While mainland Norway appeals to many travelers alike, it seems the majority have never heard of its northernmost counterpart, Svalbard. Svalbard is a quirky little place, to say the least. There are more polar bears than people, so it is mandated as a resident to walk around with a shotgun. No one is permitted to give birth or die there (imagine controlling either of those), due to permafrost. Only 2700 people reside there. There are two towns, Longyearben which is Norwegian controlled, and Barentsburg which is Russian controlled. To me, the most unique and interesting fact is the world’s official “doomsday” vault can be found here. It is the “Svalbard Global Seed Vault,” locked deep in a mountain with all of the world’s most vital crops in case we ever experience, well, doomsday.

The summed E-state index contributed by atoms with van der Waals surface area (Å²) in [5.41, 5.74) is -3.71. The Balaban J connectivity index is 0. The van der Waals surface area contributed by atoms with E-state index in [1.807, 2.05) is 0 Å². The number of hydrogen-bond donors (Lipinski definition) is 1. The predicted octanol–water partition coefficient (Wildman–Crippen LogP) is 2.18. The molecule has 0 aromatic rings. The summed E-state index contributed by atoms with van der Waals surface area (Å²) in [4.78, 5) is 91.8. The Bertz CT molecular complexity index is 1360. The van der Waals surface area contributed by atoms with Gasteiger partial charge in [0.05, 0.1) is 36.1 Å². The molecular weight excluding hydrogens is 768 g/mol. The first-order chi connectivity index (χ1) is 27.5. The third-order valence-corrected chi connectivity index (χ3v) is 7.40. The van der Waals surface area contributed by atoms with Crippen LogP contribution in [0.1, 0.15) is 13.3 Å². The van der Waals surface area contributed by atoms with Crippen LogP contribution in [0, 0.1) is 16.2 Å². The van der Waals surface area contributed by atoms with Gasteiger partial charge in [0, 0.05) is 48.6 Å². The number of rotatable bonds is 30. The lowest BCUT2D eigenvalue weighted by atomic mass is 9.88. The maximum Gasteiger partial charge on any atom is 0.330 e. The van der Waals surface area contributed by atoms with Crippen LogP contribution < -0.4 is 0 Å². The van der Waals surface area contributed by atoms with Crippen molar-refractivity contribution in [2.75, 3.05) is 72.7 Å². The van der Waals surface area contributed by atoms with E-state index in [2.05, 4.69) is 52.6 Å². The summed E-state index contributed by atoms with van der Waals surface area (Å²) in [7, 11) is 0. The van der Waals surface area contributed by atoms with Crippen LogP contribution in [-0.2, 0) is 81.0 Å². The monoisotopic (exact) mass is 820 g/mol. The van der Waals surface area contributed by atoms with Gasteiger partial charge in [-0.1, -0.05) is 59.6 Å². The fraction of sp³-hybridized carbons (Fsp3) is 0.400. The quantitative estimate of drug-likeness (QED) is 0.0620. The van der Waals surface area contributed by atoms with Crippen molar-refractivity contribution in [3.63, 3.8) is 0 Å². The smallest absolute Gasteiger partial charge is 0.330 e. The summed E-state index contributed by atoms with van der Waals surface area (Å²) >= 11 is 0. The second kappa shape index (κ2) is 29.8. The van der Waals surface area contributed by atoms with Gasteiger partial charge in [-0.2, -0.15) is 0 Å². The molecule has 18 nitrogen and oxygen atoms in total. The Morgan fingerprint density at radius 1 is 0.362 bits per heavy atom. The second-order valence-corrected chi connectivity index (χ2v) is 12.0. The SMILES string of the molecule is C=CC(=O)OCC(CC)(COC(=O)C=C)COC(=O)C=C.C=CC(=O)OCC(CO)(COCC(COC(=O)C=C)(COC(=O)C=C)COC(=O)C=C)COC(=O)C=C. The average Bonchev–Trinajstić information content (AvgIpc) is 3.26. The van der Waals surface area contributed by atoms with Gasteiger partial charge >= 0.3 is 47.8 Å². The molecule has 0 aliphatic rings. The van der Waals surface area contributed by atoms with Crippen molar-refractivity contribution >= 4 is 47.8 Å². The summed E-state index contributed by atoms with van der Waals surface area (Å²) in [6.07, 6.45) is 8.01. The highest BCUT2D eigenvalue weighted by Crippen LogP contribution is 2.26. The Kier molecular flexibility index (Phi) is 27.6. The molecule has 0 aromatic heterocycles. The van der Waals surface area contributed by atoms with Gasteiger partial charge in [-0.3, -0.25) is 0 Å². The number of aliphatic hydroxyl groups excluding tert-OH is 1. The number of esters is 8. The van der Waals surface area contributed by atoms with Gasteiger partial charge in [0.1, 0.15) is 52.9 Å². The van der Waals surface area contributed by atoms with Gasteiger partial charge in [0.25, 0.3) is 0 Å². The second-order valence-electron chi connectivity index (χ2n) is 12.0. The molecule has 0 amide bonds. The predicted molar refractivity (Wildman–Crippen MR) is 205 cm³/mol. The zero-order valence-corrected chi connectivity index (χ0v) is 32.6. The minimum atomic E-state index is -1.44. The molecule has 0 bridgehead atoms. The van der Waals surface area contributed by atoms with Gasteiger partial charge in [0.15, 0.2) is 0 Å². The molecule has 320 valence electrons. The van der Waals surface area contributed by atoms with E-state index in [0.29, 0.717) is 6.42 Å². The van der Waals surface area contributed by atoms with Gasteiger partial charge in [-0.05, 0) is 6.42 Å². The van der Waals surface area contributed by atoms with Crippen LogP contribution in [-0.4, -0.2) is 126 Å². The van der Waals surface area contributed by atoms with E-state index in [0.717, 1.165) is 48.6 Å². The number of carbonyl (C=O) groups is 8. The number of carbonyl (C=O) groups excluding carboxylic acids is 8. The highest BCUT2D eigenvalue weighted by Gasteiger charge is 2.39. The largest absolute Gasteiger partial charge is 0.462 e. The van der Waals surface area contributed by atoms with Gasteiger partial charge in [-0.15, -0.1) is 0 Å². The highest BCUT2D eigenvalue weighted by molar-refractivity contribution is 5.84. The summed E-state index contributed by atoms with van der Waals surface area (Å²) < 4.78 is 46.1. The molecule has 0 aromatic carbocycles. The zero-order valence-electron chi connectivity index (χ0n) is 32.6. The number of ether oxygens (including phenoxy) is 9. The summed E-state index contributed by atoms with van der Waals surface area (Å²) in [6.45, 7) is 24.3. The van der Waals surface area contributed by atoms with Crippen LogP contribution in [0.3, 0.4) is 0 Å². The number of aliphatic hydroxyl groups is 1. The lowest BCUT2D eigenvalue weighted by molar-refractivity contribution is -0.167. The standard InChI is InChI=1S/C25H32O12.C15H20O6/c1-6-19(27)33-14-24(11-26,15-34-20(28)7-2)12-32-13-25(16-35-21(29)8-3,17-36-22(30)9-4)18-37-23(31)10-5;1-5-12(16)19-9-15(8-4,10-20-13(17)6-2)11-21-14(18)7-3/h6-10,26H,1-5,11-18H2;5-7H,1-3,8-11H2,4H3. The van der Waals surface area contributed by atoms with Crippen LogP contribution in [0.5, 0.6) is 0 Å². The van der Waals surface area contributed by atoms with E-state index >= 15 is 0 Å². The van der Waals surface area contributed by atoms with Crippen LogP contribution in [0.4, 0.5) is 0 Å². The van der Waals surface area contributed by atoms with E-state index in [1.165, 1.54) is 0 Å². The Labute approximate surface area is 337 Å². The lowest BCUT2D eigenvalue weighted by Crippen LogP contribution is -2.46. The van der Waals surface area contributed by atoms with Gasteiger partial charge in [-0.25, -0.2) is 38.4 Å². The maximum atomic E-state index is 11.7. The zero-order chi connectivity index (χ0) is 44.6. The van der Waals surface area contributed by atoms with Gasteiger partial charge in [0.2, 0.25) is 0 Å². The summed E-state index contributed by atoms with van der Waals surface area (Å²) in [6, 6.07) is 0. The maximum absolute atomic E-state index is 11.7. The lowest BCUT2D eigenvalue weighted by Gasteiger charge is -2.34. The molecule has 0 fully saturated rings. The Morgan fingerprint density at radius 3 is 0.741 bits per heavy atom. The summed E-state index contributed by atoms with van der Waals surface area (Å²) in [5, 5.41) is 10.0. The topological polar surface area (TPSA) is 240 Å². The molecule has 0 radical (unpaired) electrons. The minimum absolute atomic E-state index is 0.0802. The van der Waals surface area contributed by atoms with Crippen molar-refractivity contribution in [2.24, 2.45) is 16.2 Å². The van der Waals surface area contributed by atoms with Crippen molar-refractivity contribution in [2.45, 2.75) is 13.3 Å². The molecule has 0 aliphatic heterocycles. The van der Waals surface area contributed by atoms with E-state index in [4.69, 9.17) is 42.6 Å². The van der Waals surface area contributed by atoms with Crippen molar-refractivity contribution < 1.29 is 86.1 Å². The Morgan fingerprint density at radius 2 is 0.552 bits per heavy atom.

Tip: Because you’re so far north, determine if you’d rather have it be daylight for the majority of the day or pure darkness.
Check out: Norwegian Air has daily flights to Svalbard from mainland Norway.